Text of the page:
Matthew Miller’s The German Epic in the Cold War explores the literary evolution of the modern epic in postwar German literature. Examining works by Peter Weiss, Uwe Johnson, and Alexander Kluge, it illustrates imaginative artistic responses in German fiction to the physical and ideological division of post–World War II Germany.
Miller analyzes three ambitious German-language epics from the second half of the twentieth century: Weiss’s Die Ästhetik des Widerstands (The Aesthetics of Resistance), Johnson’s Jahrestage (Anniversaries), and Kluge’s Chronik der Gefühle (Chronicle of Feelings). In them, he traces the epic’s unlikely reemergence after the catastrophes of World War II and the Shoah and its continuity across the historical watershed of 1989–91, defined by German unification and the dissolution of the Soviet Union.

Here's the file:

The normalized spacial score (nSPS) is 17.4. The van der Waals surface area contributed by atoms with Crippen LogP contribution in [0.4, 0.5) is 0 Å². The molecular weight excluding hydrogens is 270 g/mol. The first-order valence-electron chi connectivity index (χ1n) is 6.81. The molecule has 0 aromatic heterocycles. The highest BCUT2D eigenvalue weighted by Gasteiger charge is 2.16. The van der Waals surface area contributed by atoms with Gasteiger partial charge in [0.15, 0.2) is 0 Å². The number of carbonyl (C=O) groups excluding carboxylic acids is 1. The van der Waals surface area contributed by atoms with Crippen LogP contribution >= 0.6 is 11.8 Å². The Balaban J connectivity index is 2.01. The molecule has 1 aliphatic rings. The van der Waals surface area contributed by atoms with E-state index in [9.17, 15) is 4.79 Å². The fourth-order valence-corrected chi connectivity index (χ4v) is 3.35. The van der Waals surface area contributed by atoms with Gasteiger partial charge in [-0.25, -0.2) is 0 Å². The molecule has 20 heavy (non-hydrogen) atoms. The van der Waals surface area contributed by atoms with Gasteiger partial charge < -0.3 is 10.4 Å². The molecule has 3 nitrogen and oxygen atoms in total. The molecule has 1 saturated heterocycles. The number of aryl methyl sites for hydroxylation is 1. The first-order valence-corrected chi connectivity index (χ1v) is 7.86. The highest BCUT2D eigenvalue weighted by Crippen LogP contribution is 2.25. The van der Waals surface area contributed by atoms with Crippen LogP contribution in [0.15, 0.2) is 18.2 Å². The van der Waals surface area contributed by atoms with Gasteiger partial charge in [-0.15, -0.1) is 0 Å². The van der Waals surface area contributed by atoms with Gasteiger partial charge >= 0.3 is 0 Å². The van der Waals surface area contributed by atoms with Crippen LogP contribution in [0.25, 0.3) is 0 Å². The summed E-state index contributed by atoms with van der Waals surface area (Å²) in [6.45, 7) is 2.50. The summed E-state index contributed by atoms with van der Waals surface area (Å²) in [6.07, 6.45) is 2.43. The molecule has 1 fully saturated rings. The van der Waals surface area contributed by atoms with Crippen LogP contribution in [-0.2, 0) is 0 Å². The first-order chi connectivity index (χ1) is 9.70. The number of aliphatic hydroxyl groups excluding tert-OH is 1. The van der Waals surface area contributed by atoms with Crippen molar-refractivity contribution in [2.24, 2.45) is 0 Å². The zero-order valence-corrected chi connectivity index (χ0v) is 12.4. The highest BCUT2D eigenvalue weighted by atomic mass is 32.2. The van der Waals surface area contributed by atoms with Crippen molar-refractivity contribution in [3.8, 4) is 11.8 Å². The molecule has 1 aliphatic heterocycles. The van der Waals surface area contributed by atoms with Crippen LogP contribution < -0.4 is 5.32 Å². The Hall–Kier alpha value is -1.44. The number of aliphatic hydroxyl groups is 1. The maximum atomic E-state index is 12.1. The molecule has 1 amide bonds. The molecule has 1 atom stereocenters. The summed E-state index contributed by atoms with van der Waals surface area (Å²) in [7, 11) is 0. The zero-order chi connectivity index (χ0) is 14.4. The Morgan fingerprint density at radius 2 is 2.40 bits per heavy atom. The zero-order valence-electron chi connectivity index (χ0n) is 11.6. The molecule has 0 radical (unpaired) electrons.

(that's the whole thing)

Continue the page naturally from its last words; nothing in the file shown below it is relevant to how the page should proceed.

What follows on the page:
Building on Franco Moretti’s codification of the literary form of the modern epic, Miller demonstrates the epic’s ability to understand the past; to come to terms with ethical, social, and political challenges in the second half of the twentieth century in German-speaking Europe and beyond; and to debate and envision possible futures.